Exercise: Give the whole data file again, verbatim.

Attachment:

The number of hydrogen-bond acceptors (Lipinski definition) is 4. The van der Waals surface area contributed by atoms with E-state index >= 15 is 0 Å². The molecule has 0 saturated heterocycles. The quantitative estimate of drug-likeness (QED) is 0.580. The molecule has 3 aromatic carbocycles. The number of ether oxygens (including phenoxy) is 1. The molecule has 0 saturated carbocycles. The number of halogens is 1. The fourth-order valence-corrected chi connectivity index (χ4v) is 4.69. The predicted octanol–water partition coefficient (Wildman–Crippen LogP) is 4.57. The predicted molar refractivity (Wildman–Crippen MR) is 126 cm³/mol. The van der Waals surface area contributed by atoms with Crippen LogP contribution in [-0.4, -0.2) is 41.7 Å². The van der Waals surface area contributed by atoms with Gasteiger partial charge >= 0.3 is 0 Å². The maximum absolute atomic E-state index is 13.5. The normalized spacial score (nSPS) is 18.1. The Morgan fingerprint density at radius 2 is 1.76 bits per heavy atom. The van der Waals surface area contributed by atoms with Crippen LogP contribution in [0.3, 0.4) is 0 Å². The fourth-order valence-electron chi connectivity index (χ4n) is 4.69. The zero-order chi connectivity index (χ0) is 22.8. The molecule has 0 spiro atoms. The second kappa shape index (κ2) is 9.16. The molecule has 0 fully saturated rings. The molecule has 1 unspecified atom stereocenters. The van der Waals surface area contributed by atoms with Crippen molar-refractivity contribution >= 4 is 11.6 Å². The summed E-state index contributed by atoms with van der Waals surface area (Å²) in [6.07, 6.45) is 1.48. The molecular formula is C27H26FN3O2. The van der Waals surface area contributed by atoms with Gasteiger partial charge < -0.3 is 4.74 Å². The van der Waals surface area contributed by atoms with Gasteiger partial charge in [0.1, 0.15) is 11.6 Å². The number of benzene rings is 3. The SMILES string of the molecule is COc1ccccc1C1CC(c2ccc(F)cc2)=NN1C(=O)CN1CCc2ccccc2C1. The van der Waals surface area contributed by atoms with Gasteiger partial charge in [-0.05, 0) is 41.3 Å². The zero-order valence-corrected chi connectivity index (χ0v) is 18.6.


The number of hydrogen-bond acceptors (Lipinski definition) is 4. The van der Waals surface area contributed by atoms with E-state index >= 15 is 0 Å². The molecule has 0 saturated heterocycles. The quantitative estimate of drug-likeness (QED) is 0.580. The molecule has 3 aromatic carbocycles. The number of ether oxygens (including phenoxy) is 1. The molecule has 0 saturated carbocycles. The number of halogens is 1. The fourth-order valence-corrected chi connectivity index (χ4v) is 4.69. The predicted octanol–water partition coefficient (Wildman–Crippen LogP) is 4.57. The predicted molar refractivity (Wildman–Crippen MR) is 126 cm³/mol. The van der Waals surface area contributed by atoms with Crippen LogP contribution in [-0.4, -0.2) is 41.7 Å². The van der Waals surface area contributed by atoms with Gasteiger partial charge >= 0.3 is 0 Å². The maximum absolute atomic E-state index is 13.5. The normalized spacial score (nSPS) is 18.1. The Morgan fingerprint density at radius 2 is 1.76 bits per heavy atom. The van der Waals surface area contributed by atoms with Crippen LogP contribution in [0.3, 0.4) is 0 Å². The fourth-order valence-electron chi connectivity index (χ4n) is 4.69. The zero-order chi connectivity index (χ0) is 22.8. The molecule has 0 spiro atoms. The second kappa shape index (κ2) is 9.16. The molecule has 0 fully saturated rings. The molecule has 1 unspecified atom stereocenters. The van der Waals surface area contributed by atoms with Crippen molar-refractivity contribution >= 4 is 11.6 Å². The summed E-state index contributed by atoms with van der Waals surface area (Å²) in [6.07, 6.45) is 1.48. The molecular formula is C27H26FN3O2. The van der Waals surface area contributed by atoms with Gasteiger partial charge < -0.3 is 4.74 Å². The van der Waals surface area contributed by atoms with Gasteiger partial charge in [0.1, 0.15) is 11.6 Å². The number of benzene rings is 3. The SMILES string of the molecule is COc1ccccc1C1CC(c2ccc(F)cc2)=NN1C(=O)CN1CCc2ccccc2C1. The van der Waals surface area contributed by atoms with Gasteiger partial charge in [-0.05, 0) is 41.3 Å². The zero-order valence-corrected chi connectivity index (χ0v) is 18.6.